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Henry Wadsworth Longfellow, ed. Poems of Places: An Anthology in 31 Volumes.
Ireland: Vol. V. 1876–79.


By That Lake Whose Gloomy Shore

By Thomas Moore (1779–1852)

BY that lake whose gloomy shore

Skylark never warbles o’er,

Where the cliff hangs high and steep,

Young Saint Kevin stole to sleep.

“Here, at least,” he calmly said,

“Woman ne’er shall find my bed.”

Ah! the good saint little knew

What that wily sex can do.

’T was from Kathleen’s eyes he flew,—

Eyes of most unholy blue!

She had loved him well and long,

Wished him hers, nor thought it wrong.

Wheresoe’er the saint would fly,

Still he heard her light foot nigh;

East or west, where’er he turned,

Still her eyes before him burned.

On the bold cliff’s bosom cast,

Tranquil now he sleeps at last;

Dreams of heaven, nor thinks that e’er

Woman’s smile can haunt him there.

But nor earth nor heaven is free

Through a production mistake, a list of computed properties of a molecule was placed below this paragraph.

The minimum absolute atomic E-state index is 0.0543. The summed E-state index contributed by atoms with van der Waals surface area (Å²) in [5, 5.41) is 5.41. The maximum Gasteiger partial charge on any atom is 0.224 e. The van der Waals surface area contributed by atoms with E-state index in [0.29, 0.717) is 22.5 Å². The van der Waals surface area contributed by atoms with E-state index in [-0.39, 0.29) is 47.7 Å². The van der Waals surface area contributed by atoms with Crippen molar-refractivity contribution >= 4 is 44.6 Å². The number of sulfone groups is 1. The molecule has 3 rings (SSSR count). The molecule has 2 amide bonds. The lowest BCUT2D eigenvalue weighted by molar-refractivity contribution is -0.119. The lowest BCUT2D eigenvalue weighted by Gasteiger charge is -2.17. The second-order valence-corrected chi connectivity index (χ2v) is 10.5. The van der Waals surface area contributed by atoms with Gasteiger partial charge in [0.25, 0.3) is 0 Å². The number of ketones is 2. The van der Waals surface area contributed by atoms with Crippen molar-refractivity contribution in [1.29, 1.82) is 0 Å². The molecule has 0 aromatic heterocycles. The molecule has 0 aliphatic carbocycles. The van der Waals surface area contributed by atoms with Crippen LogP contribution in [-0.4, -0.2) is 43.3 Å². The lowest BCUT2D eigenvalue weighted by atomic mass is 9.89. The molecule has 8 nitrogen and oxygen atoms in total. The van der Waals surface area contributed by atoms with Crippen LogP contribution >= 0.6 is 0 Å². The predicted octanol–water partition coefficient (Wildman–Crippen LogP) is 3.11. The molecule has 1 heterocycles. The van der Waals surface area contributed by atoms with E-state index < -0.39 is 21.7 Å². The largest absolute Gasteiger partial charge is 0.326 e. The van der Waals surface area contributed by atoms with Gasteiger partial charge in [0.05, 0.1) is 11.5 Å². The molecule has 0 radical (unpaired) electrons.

From her power, if fond she be:

Even now, while calm he sleeps,

Kathleen o’er him leans and weeps.

Fearless she had tracked his feet

To this rocky, wild retreat;

And when morning met his view,

Her mild glances met it too.

Ah, your saints have cruel hearts!

Sternly from his bed he starts,

And with rude, repulsive shock,

Hurls her from the beetling rock.

Glendalough, thy gloomy wave

Soon was gentle Kathleen’s grave!

Soon the saint (yet ah! too late)

Felt her love, and mourned her fate.

When he said, “Heaven rest her soul!”

Round the lake light music stole;

And her ghost was seen to glide,

Smiling o’er the fatal tide.